Earlier this year I told you how God has redeemed the memories of my childhood–specifically, in such a way that the ghosts of my childhood are all beautiful. There may have been unkind persons or those who meant me ill, but by the grace of God they have lost their place in my memory, or I remember them now only for their kindness.

But another memory re­occurred just the other day. It’s unpleasant in its way, but it was an important experience and one that I still need to remember. It returns to my mind at appropriate times, always to my profit, and always with a bit of pain.

When I was nine years old I received my first Bible. Our Sunday school teacher, Laura Olson, awarded it to the person in the class who memorized the most Bible verses. This was before the days when churches gave Bibles to every student. I still have this Bible, held together by a heavy rubber band. It was a remarkable Bible; I thought so then and I think so still: the words of Jesus in red, color pictures along the way, maps in the back, and for the earnest student 3,000 questions covering the books of the Bible. It is the first Bible I read through from beginning to end (the King James Version, the only version easily available in those days), and I read it in its entirety at least eight or ten times before the Revised Standard Version came to birth.

Perhaps two years later another teacher made a similar offer to the whole Sunday school. Again, I won. The teacher, Rae Wetmore, spoke to me a few moments after awarding me the Bible. “Ellsworth, I’m surprised that you wanted to win,” she said, “because you already have a Bible, and the girl who came in second doesn’t have one.”

Rae Wetmore was a no­nonsense person. She owned a small publishing firm, the Wetmore Declamation Bureau. She belonged to a lovely suburban church, but drove her Packard downtown each Sunday to teach our class of boys at the Helping Hand Mission.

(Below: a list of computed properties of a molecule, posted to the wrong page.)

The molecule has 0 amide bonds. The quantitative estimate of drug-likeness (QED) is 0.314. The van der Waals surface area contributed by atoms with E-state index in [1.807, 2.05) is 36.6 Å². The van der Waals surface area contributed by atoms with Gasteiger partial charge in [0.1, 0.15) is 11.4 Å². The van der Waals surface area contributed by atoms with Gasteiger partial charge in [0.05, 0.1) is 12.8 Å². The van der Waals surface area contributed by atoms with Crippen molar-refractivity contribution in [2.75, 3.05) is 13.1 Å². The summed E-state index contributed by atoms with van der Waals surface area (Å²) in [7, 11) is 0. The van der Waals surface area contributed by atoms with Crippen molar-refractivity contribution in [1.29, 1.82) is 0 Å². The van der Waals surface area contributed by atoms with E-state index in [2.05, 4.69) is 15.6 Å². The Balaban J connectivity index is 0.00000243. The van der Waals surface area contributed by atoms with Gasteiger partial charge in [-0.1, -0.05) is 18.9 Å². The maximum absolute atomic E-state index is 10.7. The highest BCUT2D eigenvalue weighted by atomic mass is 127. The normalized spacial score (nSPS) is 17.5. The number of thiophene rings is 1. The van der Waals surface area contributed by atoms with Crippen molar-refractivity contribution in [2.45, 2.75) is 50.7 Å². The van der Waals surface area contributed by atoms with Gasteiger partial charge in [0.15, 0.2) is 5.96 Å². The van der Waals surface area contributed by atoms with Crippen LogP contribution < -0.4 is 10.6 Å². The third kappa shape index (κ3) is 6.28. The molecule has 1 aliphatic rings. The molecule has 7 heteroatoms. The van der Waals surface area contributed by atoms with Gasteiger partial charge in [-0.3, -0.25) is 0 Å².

I was smitten by her words, but not convinced. My competitiveness, my pride in winning, and my embarrassing selfishness kept me from responding to what she said. Over the years Rae Wetmore’s question has reappeared on my soul’s screen scores of times when I have come to similar settings of self-seeking and decisions. It has corrected me in ways that to anyone else might seem unrelated.

There’s a sequel to this story. Fully thirty years later, “the lines had fallen to me in pleasant places,” and I was receiving invitations to preach here and there around the country. One came from the Sioux City suburban church to which Rae Wetmore had belonged. When I got there, I learned to my happy surprise that Miss Wetmore was still alive: nearly blind, bedfast, in a nursing home. The pastor was glad for us to visit her.

I introduced myself, reminding her of our class. She recalled the class, but though it was a small class, she couldn’t remember me. She asked if I remembered Jackie Caylor. Of course I did. And Clair Blair, from a disadvantaged home, now a successful businessman. And the Diment brothers, immigrant boys with their German accents. And Gerald and Marion Webb; Gerald had become a Pentecostal preacher. “I remember them,” she said. “Wonderful boys. They had so little and they all did well. But I don’t remember Ellsworth Kalas.”

Somehow, I was amused. And glad. Her main memory of me was better forgotten. And for me, it’s often profitably remembered.

Dr. J. Ellsworth Kalas is former president of Asbury Theological Seminary and pastored for 38 years in Wisconsin and Ohio. He also served as an associate in evangelism with the World Methodist Council.